SharePoint Strategery

Best used when *strategy* breaks down... (blog by Brian Pendergrass, Microsoft SharePoint - Premier Field Engineer)

About SharePoint Strategery


About SharePoint Strategery

Thanks for checking out my blog. My name is Brian Pendergrass, and I’m with Microsoft (near Atlanta, GA) as a Senior Support Escalation Engineer (Sr SEE) on the SharePoint Search Team. As the name implies, we provide 3rd tier escalation support now as a Premier Field Engineer for SharePoint with focus in Enterprise Search (e.g. architecture/topology, troubleshooting, crawl, and performance) across all versions of the product including Office365/SPOnline). Before joining Microsoft in 2011, I worked with a talented team (in Pasadena) developing SharePoint solutions and led an effort to architect a road-map/strategy for leveraging SharePoint as their institutional platform for ECM (Enterprise Content Management). 

If you’re reading this, then hopefully I’ve helped you in the past (and not led you horribly astray), and you’re now reading everything else on this site. Much of what I plan to write in the coming blog posts will essentially be my personal notes, which will undoubtedly vary in scope, direction, and depth.  In either case, I’m posting here to both share with and learn from you. Please feel free to [constructively] criticize, disagree, or make suggestions – it can only make this site better and will always be appreciated.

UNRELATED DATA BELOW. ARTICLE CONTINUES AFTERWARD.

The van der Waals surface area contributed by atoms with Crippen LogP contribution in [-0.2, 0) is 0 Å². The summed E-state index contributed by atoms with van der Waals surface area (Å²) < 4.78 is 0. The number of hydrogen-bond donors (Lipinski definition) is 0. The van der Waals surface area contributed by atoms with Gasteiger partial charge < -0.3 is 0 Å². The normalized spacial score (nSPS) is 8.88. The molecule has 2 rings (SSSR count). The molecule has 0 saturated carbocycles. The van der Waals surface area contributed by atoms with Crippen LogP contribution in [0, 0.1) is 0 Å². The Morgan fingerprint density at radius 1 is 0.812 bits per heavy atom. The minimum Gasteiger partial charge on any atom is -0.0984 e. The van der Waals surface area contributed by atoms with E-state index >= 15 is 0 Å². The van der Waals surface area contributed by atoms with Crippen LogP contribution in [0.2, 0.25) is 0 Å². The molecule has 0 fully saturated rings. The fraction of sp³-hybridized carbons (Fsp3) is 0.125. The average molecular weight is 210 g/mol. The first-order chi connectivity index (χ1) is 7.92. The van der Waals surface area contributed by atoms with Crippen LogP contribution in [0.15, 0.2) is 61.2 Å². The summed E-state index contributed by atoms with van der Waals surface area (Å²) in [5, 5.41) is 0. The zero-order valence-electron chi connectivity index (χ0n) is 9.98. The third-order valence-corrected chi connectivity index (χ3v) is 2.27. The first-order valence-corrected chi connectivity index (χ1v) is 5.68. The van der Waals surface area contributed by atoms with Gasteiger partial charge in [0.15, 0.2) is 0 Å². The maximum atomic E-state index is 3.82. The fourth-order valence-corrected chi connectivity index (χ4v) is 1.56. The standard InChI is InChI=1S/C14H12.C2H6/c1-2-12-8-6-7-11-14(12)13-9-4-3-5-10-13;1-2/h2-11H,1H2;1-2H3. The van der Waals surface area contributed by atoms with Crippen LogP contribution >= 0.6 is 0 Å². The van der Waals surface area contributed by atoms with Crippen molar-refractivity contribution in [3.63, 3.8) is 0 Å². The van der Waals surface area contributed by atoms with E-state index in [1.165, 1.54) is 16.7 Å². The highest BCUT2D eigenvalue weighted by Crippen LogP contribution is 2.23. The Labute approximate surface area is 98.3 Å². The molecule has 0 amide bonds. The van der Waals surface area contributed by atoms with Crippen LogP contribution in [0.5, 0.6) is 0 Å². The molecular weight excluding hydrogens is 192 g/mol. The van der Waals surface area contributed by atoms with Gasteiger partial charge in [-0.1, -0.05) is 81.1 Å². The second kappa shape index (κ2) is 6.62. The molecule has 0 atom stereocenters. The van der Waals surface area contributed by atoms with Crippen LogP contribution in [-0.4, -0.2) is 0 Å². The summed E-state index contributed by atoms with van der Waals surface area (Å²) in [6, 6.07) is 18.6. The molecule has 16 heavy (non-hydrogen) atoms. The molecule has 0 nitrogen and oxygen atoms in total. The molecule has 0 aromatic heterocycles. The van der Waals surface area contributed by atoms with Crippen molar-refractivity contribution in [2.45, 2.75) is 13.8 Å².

Disclaimer: ALL information in this blog is provided "AS IS" with no warranties and confers no rights. This blog does not represent the thoughts, intentions, plans or strategies of my employer. All content is solely my opinion and provided with a best effort to be based in reality. All examples, code samples, demonstrations, or anything resembling a “how-to” are provided "AS IS" without warranty of any kind, either express or implied, including but not limited to the implied warranties of merchantability and/or fitness for a particular purpose. Inappropriate comments will be deleted at the authors discretion. And yes, the spelling of strategery was intentional.